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http://www.petershipkov.com/temp/retro_pc_images/components/286_soundblaster.jpg
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http://www.petershipkov.com/temp/retro_pc_images/components/286_nic.jpg
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http://www.petershipkov.com/temp/retro_pc_images/components/286_assembly_1.jpg
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http://www.petershipkov.com/temp/retro_pc_images/components/286_assembly_2.jpg
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http://www.petershipkov.com/temp/retro_pc_images/components/286_assembly_3.jpg
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286 at 25MHz

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286 at 30MHz

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386 from 1993

Until then a good 386 system was able to hold its ground (well, more or less) against an average 486SX/DX one, especially if one considers the price-performance ratio, but the newer 486DX2 designs from 1992 changed that for good. Around that time 486 became the mainstream and the first Pentium CPUs were introduced to market. This indicated the end of the platform.

Another melodramatic insert:
Summer job paid for a shiny Sound Blaster 2.
Bought it. Back to the bus stop. Every minute is eternity. Bus finally coming.
Back home. Installing. Connecting the sound system with beefy speakers. Starting Dune 2. Watching the intro.
Transformative experience.

HARDWARE

    motherboard: PC Chips M321 rev 2.3, 256Kb 12ns L2 cache
    cpu: AMD Am386DX/DXL-40 40/45MHz
    fpu: Cyrix FasMath CX-83D87-33-GP 40/45MHz
    ram: 32Mb 60ns parity FPM
    vga: Genoa Systems Windows VGA 24 8500 1Mb (Cirrus Logic GD-5426) with Diamond Speedstar BIOS (primary)
      Cirrus Logic GD-5420 512Kb
      Tseng Labs ET4000/W32i 2Mb
      Tseng Labs ET4000AX 1Mb
      Artist Graphics WinSprint 1000i (5075) 2Mb + 8Mb 60ns for applications / Chips F82C450D 512Kb
      Trident TVGA9000C 512Kb
      Trident TVGA8900CL-C 1Mb
      Realtek RTG3105 512Kb
      ELSA XHR Winner 1000 2Mb (S3 928)
    i/o: Adaptec AHA-1542CF
      PTI-227 (W83757F)
    audio: Sound Blaster 16 CT1750 v4.05
    lan: Intel Ethernet 16-Bit LAN Adapter FA82595TX
    psu: 300W AT
    input: BTC 5121, MS Mouse 2.0A
    os: DOS 6.2 + Windows 3.11
    partitions: 1x504Mb

NOTES

Speedsys gives lower score for 386 CPUs if FPU is present. All other tests indicate consistent CPU performance.

Increasing the L2 cache to 256Kb and adding WB chip improves performance by couple of %.

The system works really well at both 40Mhz and 45MHz with 0 wait states.
When at 45MHz it requires "cool-down" time between cold restarts. Significant effort went into identifying the source of the problem. At the end, it turned out to be the cache chips being very sensitive to heat. Will slap active cooling on them at some point soon.

Cyrix's FasMath CX-83D87-40-GP (black top) is actually slower than CX-83D87-33-GP (gray top) by 2-3%. This is confirmed by the rendering tests.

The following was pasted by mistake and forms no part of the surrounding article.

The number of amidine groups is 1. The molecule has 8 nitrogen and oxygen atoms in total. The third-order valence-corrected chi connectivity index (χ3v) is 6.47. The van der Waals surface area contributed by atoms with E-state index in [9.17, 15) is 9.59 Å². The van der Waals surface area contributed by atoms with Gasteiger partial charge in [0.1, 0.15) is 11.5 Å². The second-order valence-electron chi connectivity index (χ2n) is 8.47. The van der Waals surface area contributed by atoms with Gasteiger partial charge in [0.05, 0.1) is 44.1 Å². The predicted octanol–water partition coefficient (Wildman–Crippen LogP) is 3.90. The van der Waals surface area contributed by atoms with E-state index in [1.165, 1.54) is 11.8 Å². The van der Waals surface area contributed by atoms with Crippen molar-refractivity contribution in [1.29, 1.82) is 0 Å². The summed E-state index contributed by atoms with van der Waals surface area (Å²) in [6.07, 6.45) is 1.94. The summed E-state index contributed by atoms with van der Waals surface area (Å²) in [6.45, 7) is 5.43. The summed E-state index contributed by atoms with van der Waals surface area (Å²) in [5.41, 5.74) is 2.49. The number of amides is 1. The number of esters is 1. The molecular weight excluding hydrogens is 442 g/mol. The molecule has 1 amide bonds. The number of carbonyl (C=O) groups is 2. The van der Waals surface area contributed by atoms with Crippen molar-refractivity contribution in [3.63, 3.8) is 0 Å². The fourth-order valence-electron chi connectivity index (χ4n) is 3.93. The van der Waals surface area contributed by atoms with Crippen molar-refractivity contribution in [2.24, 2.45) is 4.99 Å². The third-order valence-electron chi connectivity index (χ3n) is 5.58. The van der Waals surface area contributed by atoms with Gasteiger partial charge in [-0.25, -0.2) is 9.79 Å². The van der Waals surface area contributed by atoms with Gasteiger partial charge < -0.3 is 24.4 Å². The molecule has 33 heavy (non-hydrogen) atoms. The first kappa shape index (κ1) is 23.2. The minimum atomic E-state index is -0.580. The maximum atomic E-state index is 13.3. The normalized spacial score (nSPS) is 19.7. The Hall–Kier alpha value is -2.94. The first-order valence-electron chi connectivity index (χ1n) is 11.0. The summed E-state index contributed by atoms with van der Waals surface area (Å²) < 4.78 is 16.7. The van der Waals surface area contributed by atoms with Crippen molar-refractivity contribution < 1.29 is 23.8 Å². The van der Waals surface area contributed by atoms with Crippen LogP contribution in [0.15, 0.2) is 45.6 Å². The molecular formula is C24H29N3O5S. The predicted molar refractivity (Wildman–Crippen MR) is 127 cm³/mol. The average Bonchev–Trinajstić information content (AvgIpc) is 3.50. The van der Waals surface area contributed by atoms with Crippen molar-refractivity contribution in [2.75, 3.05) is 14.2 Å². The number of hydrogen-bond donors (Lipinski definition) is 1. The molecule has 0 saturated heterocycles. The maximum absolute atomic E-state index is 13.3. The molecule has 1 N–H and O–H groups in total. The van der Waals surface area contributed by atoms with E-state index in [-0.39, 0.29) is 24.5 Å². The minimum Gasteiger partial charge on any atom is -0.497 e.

A hint in this thread https://www.vogons.org/viewtopic.php?f=46&t=65991&hilit=fpu%27s sparked my interest to compare the two more carefully.

S3 928 does not cooperate when the CPU is running at 45MHz.
Also, despite the 2Mb of installed memory, the driver maxes out at 800x600x8bit in Windows 3.1x, which is disappointing, because the Vibrant driver tells different story.

A lot more disappointing was the fact that WinSprint's Windows 3.1 driver does not support High and True colors either. Real shame for such an amazing GUI accelerator.

THE CULPRITS

http://www.petershipkov.com/temp/retro_pc_images/components/386_motherboard.jpg
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http://www.petershipkov.com/temp/retro_pc_images/components/386_cirruslogic_1.jpg
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http://www.petershipkov.com/temp/retro_pc_images/components/386_cirruslogic_2.jpg
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http://www.petershipkov.com/temp/retro_pc_images/components/386_et4000w32.jpg
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http://www.petershipkov.com/temp/retro_pc_images/components/386_realtek.jpg
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http://www.petershipkov.com/temp/retro_pc_images/components/386_s3.jpg
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http://www.petershipkov.com/temp/retro_pc_images/components/386_trident8900.jpg
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http://www.petershipkov.com/temp/retro_pc_images/components/386_trident9000.jpg
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http://www.petershipkov.com/temp/retro_pc_images/components/386_winsprint.jpg
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http://www.petershipkov.com/temp/retro_pc_images/components/386_pti.jpg
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http://www.petershipkov.com/temp/retro_pc_images/components/386_adaptec.jpg
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http://www.petershipkov.com/temp/retro_pc_images/components/386_soundblaster.jpg
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http://www.petershipkov.com/temp/retro_pc_images/components/386_nic.jpg
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http://www.petershipkov.com/temp/retro_pc_images/components/386_assembly_1.jpg
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http://www.petershipkov.com/temp/retro_pc_images/components/386_assembly_2.jpg
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http://www.petershipkov.com/temp/retro_pc_images/components/386_assembly_3.jpg
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386 at 40MHz